# 3   NA  0.40 0.49 5.38
# 4 3.22  0.07 0.24 4.55
# 5 1.15 -0.58 0.48 2.39
# 6 0.42 -0.05 0.32 1.60

The previous R code has returned the first six rows of our data frame to the console. As you can see, the variable y contains some missing values (e.g. in rows 2 and 3).

We can investigate the rate of missing values using the mean() and is.na() functions as shown below:

mean(is.na(data$y))                                             # Rate of missing values
# [1] 0.236

23.6% of the values in the variable y are missing - that’s a relatively large amount.

By executing the cor() and na.omit() functions, we can investigate whether our predictor variables are correlated with our target variable:

cor(na.omit(data))                                              # Correlation of non-missing cases
#            y        x1        x2        x3
# y  1.0000000 0.6984321 0.5378163 0.8002052
# x1 0.6984321 1.0000000 0.6200734 0.6388292
# x2 0.5378163 0.6200734 1.0000000 0.6151544
# x3 0.8002052 0.6388292 0.6151544 1.0000000

Fortunately, the correlations are relatively high, indicating that we can predict our missing values relatively well (even though a high correlation does not guarantee good predictions).

Since we know the true values of the missing cases in our data (remember, we have inserted the missing values ourselves), we can visualize the structure of our missing values in a graphic.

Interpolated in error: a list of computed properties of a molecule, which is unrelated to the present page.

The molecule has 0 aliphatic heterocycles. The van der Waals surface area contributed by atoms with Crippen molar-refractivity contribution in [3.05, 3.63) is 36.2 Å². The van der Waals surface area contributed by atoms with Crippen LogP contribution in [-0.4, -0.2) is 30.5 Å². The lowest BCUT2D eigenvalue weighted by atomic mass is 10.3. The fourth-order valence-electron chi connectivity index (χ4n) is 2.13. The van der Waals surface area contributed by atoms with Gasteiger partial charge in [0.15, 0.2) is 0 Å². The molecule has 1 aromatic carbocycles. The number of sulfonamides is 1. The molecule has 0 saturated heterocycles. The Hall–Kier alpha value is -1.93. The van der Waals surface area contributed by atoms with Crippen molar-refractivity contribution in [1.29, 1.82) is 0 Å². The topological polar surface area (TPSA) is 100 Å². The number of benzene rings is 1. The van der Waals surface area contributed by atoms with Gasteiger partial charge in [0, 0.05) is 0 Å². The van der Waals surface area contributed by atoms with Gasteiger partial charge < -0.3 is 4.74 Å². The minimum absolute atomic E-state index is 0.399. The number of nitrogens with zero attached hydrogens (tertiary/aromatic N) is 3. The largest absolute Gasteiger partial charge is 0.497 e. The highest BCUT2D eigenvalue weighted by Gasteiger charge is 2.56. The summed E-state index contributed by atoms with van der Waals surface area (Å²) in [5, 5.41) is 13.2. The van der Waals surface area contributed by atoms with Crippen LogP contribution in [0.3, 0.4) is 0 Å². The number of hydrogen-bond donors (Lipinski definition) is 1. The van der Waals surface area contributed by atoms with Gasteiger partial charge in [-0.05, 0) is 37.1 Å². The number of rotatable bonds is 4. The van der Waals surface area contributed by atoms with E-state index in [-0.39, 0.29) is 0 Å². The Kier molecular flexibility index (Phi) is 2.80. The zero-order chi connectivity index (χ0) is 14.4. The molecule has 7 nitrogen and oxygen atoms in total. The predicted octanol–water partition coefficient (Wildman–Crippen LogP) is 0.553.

For this visualization, we will use the ggplot2 package. In order to draw our data using the ggplot2 package, we first have to install and load ggplot2:

install.packages(""ggplot2"")                                   # Install ggplot2 package
library(""ggplot2"")                                            # Load ggplot2

Next, we can draw a ggplot2 scatterplot illustrating the relationship between our target variable y and one of our predictors (i.e. x1). First, we have to store the data we want to draw in a new data frame:

data_true <- data.frame(y = y_true,                             # Data with true values & x1
                        x1 = data$x1,
                        status = ""Observed"")
data_true$status[is.na(data$y)] <- ""Missing""

And then, we can plot our data as follows:

ggplot(data_true,                                               # Draw observed & missing values
       aes(x = x1,
           y = y,
           color = status)) +
  geom_point()